Intraoperative 32P High Dose Rate Brachytherapy of the Dura for Recurrent PRIMARY and Metastatic Intracranial and Spine Tumors
Folkert, Michael R. M.D., Ph.D.; Bilsky, Mark H. M.D.; Cohen, Gil’ad N. M.S.; Zaider, Marco Ph.D.; Dauer, Lawrence T. Ph.D.; Cox, Brett W. M.D.; Boland, Patrick J. M.D.; Laufer, Ilya M.D.; Yamada, Yoshiya M.D.
Treatment of spine and intracranial tumors with dural involvement is complicated by radiation tolerance of sensitive structures, especially in the setting of prior treatment.
Objective: To evaluate if intraoperative brachytherapy with short-range sources allow therapeutic dose delivery without damaging sensitive structures.
Methods: Prior treatment median doses (range) were 3000 cGy (1800-7200 cGy) for 8 primary/recurrent and 17 metastatic spine patients and 5040 cGy (1300-6040 cGy) for 5 locally recurrent and 2 metastatic intracranial patients. Patients underwent gross total or maximal resection of the tumor and were then treated with an intraoperative brachytherapy plaque consisting of a flexible silicone film incorporating 32P. 1000 cGy was delivered to 1 mm depth; percent depth-dose is <1% at 4 mm from prescription depth. Post-operative radiation median dose of 2700 cGy (1800-3000 cGy) was delivered to 15 spine patients and 3000 cGy (1800-3000 cGy) to 3 intracranial patients. Median follow-up was 4.4 months (range 2.6-23.3) for spine patients and 5.3 months (range 0.7-16.2) for intracranial patients.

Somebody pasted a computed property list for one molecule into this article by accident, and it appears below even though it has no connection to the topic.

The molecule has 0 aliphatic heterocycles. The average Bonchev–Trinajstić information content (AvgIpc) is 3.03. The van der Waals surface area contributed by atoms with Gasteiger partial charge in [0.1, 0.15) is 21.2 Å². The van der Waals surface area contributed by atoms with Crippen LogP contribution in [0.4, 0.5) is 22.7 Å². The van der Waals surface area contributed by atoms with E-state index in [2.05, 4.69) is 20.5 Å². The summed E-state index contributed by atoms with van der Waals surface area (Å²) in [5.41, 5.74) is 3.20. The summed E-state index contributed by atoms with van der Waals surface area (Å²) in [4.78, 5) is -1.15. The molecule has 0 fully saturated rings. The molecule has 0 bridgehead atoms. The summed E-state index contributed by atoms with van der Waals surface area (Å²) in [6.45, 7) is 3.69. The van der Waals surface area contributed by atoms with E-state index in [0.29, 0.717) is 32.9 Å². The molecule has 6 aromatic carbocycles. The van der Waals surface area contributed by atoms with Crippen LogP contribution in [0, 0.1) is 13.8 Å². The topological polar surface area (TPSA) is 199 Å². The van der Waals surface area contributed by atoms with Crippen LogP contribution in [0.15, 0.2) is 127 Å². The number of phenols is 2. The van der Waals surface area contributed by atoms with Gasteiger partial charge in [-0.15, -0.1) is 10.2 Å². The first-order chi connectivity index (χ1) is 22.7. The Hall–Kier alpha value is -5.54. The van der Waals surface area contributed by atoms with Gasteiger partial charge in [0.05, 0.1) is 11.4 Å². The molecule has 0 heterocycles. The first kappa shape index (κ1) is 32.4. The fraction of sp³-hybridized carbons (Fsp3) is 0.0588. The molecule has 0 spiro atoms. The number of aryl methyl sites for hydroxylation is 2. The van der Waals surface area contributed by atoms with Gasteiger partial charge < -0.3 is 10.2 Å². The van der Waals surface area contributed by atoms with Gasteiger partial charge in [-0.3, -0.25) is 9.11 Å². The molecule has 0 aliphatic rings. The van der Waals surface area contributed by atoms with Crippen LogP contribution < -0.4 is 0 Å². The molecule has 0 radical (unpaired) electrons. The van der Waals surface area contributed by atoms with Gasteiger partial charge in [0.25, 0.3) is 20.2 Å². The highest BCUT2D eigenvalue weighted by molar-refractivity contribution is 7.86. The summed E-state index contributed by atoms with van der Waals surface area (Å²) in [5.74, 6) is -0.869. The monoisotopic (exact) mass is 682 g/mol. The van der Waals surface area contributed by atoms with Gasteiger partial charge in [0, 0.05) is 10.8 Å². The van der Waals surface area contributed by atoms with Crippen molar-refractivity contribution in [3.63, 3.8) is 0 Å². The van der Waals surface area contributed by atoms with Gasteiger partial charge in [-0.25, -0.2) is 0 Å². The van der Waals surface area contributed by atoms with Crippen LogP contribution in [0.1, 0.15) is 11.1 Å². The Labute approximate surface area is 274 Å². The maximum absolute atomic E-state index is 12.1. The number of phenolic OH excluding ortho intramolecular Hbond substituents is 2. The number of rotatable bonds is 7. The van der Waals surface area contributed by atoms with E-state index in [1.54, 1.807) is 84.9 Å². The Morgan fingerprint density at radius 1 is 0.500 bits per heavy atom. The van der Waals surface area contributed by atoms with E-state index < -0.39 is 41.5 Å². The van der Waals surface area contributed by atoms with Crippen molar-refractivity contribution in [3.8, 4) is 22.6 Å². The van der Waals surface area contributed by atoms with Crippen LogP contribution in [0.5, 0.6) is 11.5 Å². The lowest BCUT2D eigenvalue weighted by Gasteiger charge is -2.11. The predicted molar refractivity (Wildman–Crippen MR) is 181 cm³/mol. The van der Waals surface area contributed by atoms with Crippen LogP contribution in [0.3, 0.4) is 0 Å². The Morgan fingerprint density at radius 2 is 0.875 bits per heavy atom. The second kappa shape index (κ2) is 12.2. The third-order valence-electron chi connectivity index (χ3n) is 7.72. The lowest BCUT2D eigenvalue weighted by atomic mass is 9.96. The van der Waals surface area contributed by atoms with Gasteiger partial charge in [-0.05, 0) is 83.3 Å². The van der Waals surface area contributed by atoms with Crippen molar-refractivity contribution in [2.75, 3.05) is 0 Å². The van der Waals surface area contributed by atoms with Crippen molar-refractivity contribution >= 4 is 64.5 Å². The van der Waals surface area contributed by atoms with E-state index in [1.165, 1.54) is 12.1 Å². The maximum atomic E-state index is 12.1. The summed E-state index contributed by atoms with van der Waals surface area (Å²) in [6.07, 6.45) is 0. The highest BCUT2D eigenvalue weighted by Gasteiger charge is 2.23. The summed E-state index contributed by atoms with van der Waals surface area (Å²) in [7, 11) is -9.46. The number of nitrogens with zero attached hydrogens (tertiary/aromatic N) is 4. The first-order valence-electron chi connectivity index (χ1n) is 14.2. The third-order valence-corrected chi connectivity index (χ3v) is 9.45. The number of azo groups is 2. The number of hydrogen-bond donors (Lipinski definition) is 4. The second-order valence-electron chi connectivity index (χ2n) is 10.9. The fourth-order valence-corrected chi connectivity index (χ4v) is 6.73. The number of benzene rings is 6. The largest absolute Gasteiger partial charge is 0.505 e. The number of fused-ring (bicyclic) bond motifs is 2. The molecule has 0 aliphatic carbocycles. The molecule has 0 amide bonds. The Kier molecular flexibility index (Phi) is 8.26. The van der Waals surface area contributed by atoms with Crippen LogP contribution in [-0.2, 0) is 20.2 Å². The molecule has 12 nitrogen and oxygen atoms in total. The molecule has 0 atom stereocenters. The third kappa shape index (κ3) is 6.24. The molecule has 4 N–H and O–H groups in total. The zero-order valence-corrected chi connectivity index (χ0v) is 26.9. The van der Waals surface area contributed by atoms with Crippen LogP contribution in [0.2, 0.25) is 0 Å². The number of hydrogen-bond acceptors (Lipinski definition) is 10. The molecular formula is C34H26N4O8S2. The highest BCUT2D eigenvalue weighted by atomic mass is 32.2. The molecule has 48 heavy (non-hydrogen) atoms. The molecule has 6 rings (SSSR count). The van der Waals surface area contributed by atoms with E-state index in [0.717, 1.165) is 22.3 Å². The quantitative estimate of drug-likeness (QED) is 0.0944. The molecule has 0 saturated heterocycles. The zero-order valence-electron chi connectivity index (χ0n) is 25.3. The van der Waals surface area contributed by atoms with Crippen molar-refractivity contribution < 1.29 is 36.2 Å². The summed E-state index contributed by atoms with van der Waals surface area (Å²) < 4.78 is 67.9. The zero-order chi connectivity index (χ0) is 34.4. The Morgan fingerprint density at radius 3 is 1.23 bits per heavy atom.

Results: At 6 months follow-up, for all spine patients, local progression-free survival and overall survival were both 83.3% (95% CI: 62.3%-94.3%); for all intracranial patients, local progression-free survival was 62.5% (95% CI: 23.8%-90.9%) and overall survival was 66.7% (95% CI: 26.7%-92.9%). There were no intraoperative or postoperative complications secondary to radiotherapy.
Conclusion: Use of the 32P brachytherapy plaque is technically simple and not associated with increased risk of complications, even after multiple radiation courses. Local control rates are >80% in patients with proven radioresistant disease in the spine.
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